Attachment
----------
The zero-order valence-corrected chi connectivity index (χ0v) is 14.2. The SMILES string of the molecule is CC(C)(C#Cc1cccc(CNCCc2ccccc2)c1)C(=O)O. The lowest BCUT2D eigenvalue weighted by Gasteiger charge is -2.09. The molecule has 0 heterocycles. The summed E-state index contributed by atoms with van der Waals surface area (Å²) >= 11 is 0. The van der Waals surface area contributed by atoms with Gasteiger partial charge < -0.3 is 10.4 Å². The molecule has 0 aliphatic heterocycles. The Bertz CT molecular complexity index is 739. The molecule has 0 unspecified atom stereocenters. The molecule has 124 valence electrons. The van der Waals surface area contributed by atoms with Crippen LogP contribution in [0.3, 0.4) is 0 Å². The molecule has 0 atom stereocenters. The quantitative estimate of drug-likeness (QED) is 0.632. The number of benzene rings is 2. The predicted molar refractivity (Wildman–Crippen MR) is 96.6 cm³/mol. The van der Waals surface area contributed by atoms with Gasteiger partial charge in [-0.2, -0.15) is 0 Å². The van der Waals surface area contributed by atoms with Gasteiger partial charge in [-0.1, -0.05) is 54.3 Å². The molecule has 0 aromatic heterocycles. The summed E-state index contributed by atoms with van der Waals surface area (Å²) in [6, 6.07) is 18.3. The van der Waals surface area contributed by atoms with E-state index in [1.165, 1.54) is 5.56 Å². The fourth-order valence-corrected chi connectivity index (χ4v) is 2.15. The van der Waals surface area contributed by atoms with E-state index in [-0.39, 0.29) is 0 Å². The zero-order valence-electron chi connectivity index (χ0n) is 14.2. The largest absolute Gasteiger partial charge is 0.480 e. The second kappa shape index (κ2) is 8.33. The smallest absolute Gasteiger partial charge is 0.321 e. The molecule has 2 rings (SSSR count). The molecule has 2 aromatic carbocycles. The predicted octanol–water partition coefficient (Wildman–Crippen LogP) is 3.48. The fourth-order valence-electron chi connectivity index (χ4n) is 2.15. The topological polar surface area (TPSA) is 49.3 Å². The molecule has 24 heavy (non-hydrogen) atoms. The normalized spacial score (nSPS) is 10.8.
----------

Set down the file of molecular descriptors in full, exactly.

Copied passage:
The zero-order valence-corrected chi connectivity index (χ0v) is 14.2. The SMILES string of the molecule is CC(C)(C#Cc1cccc(CNCCc2ccccc2)c1)C(=O)O. The lowest BCUT2D eigenvalue weighted by Gasteiger charge is -2.09. The molecule has 0 heterocycles. The summed E-state index contributed by atoms with van der Waals surface area (Å²) >= 11 is 0. The van der Waals surface area contributed by atoms with Gasteiger partial charge < -0.3 is 10.4 Å². The molecule has 0 aliphatic heterocycles. The Bertz CT molecular complexity index is 739. The molecule has 0 unspecified atom stereocenters. The molecule has 124 valence electrons. The van der Waals surface area contributed by atoms with Crippen LogP contribution in [0.3, 0.4) is 0 Å². The molecule has 0 atom stereocenters. The quantitative estimate of drug-likeness (QED) is 0.632. The number of benzene rings is 2. The predicted molar refractivity (Wildman–Crippen MR) is 96.6 cm³/mol. The van der Waals surface area contributed by atoms with Gasteiger partial charge in [-0.2, -0.15) is 0 Å². The van der Waals surface area contributed by atoms with Gasteiger partial charge in [-0.1, -0.05) is 54.3 Å². The molecule has 0 aromatic heterocycles. The summed E-state index contributed by atoms with van der Waals surface area (Å²) in [6, 6.07) is 18.3. The van der Waals surface area contributed by atoms with E-state index in [1.165, 1.54) is 5.56 Å². The fourth-order valence-corrected chi connectivity index (χ4v) is 2.15. The van der Waals surface area contributed by atoms with E-state index in [-0.39, 0.29) is 0 Å². The zero-order valence-electron chi connectivity index (χ0n) is 14.2. The largest absolute Gasteiger partial charge is 0.480 e. The second kappa shape index (κ2) is 8.33. The smallest absolute Gasteiger partial charge is 0.321 e. The molecule has 2 rings (SSSR count). The molecule has 2 aromatic carbocycles. The predicted octanol–water partition coefficient (Wildman–Crippen LogP) is 3.48. The fourth-order valence-electron chi connectivity index (χ4n) is 2.15. The topological polar surface area (TPSA) is 49.3 Å². The molecule has 24 heavy (non-hydrogen) atoms. The normalized spacial score (nSPS) is 10.8.